Educating Your Patients About Energy Conservation Techniques
If you’re a new grad occupational therapists or OT student, you may have heard the phrase “energy conservation techniques,” but may not be fully familiar with the concept. They are a widely used strategy for occupational therapists in many settings, so we want to cover what they are and how you can apply them. So what are they?
Energy conservation techniques (or ECTs) are also referred to as work simplification techniques, and both terms are very much within the realm of occupational therapy practice.
In order to clear up a common misconception, let’s state right off the bat that promoting energy conservation techniques is not synonymous with promoting the “art of laziness.” Rather, energy conservation techniques allow for users to redistribute efforts to complete tasks that are most important to them.
Duke University’s Department of Physical Therapy sums up energy conservation perfectly:
[Energy conservation] is the way activities are done to minimize muscle fatigue, joint stress, and pain. By using your body efficiently and doing things in a sequential way, you can save your energy, remain independent, and be less frustrated by your illness when the energy you have lasts throughout the day (2017).
What we gather from this is that energy conservation techniques – if taught correctly – promote independence.
And this is exactly what occupational therapy is all about.
Educating Your Patients on Energy Conservation Techniques
There are many energy conservation techniques that you can teach your patient to maximize their energy reserves.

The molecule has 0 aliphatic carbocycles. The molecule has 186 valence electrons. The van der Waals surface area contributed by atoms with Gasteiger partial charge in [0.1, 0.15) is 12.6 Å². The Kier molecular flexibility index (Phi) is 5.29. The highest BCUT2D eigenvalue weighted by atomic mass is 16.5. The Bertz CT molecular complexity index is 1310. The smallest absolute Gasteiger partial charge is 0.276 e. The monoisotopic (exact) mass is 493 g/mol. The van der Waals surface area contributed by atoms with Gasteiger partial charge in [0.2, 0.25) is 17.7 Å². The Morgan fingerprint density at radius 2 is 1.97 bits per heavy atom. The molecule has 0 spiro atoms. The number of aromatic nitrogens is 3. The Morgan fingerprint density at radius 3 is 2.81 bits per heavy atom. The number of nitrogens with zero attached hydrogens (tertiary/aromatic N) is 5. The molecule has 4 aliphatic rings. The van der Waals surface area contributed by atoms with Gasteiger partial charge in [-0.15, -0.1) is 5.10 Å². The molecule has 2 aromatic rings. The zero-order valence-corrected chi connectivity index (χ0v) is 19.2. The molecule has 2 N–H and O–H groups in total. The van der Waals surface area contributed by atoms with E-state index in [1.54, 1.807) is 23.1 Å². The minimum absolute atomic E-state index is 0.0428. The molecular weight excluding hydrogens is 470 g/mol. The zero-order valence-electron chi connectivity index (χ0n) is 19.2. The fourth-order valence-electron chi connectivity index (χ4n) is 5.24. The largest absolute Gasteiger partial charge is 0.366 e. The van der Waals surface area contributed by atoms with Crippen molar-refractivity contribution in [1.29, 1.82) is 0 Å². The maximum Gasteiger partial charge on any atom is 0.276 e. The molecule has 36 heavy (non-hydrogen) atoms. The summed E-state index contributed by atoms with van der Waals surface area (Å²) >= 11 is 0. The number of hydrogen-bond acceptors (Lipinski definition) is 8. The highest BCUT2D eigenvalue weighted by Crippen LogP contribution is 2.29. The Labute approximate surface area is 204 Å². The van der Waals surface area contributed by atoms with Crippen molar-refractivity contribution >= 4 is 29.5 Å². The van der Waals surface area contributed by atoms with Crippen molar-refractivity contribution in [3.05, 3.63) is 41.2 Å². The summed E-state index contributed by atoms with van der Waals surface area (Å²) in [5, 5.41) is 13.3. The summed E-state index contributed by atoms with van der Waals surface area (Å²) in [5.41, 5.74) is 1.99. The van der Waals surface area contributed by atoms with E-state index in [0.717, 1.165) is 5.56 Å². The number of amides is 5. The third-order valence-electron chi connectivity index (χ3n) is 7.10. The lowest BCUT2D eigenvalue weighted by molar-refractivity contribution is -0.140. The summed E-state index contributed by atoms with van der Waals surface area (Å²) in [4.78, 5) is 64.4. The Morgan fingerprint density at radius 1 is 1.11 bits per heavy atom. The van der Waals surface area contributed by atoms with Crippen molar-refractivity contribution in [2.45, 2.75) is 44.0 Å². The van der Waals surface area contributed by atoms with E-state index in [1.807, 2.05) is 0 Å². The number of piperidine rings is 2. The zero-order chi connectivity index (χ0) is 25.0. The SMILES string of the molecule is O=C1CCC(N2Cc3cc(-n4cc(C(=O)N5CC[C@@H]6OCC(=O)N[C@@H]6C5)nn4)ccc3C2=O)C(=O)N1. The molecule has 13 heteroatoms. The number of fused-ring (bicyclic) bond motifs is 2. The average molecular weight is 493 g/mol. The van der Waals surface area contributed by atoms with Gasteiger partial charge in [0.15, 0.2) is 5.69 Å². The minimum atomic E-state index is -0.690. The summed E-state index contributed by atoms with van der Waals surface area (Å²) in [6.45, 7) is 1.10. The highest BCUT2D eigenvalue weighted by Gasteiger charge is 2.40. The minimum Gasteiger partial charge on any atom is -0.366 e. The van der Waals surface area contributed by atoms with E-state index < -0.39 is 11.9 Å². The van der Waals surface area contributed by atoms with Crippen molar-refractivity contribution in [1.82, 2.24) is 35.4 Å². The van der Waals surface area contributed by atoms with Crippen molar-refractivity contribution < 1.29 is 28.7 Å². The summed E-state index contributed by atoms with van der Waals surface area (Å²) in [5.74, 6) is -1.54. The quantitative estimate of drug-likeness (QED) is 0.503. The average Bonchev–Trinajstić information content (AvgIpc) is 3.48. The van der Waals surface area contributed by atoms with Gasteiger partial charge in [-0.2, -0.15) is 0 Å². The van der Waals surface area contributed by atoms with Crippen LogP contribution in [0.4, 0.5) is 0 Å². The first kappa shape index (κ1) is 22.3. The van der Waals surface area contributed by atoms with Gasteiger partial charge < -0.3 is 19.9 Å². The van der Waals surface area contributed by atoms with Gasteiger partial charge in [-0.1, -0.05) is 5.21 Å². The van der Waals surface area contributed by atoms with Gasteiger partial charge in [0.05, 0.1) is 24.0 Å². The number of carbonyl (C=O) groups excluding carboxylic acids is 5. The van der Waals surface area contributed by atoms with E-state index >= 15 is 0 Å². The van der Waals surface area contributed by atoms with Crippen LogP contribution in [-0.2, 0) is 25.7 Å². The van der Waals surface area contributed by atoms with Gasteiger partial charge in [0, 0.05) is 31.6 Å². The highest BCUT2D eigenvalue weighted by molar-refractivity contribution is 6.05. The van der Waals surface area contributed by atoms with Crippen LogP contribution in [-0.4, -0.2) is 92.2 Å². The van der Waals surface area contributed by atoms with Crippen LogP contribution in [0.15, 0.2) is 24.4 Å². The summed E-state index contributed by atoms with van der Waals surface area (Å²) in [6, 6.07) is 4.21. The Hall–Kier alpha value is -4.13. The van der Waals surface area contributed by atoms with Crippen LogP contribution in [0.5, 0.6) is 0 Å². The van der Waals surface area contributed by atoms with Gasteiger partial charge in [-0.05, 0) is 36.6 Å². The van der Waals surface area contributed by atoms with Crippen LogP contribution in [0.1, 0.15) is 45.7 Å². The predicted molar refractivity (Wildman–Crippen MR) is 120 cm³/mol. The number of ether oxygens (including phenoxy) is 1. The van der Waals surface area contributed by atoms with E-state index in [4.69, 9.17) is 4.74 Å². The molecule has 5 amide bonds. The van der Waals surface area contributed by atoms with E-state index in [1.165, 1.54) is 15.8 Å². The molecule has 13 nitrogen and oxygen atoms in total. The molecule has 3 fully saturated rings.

Here is a general list of ideas you can work on with your patient:
- Educate your patient on pacing during the task and taking rest breaks throughout the day when they feel fatigued.
- Discuss planning and prioritizing the day around completing the most important tasks first, as well as the importance of not over-planning the day.
- Work with your patient to modify or simplify difficult tasks.
- Discuss delegating tasks as needed to family members, friends, or hired caregivers.
- Educate patients on the use of adaptive equipment during ADLs.
- Discuss completing ADLs and IADLs in the seated position. (It is useful to have chairs in every living area to take breaks.)
- Provide education and visual handouts on pursed lip breathing to complete as needed.
In addition to the previously mentioned strategies, there are seven common medical conditions (not all inclusive) which may require energy conservation techniques:
1. Multiple Sclerosis
Multiple sclerosis is probably the most common discussion piece when referring to ECTs in school – and rightfully so. Depending on the type of M.S., even the most subtle movements cause infinite fatigue and/or pain. The Multiple Sclerosis Society of Canada sums up ECTs very well in their document titled “Some Guidelines on Saving Energy.”
OTs can offer great insight for patients using these types of educational handouts in order to assist them in redesigning their entire lifestyle as the disease progresses (or as it remits depending on the type).
If you’d like to learn more about occupational therapists’ role working with patients with multiple sclerosis, be sure to check out our article, Occupational Therapy and Multiple Sclerosis: Treatment Tips and Strategies.
2. Acute/Chronic Respiratory Failure
Energy conservation with respiratory patients often boils down to conserving oxygen for the brain. Frequently, these patients are on an oxygen supplement either daily or as needed. Over-expenditure of physical movement can result in oxygen desaturation (unsafe numbers dropping below 90% saturation).
Sometimes oxygen desaturation can be asymptomatic. Other times, it will result in increased fatigue, discoloration of the skin, nausea, and dizziness. When this happens, it is essential for the person to sit with their back supported or lay down with their head slightly elevated. In combination with ECT education, OTs can also promote the consistent use of a pulse oximeter so that the patient can track when they are doing too much and need to cut back.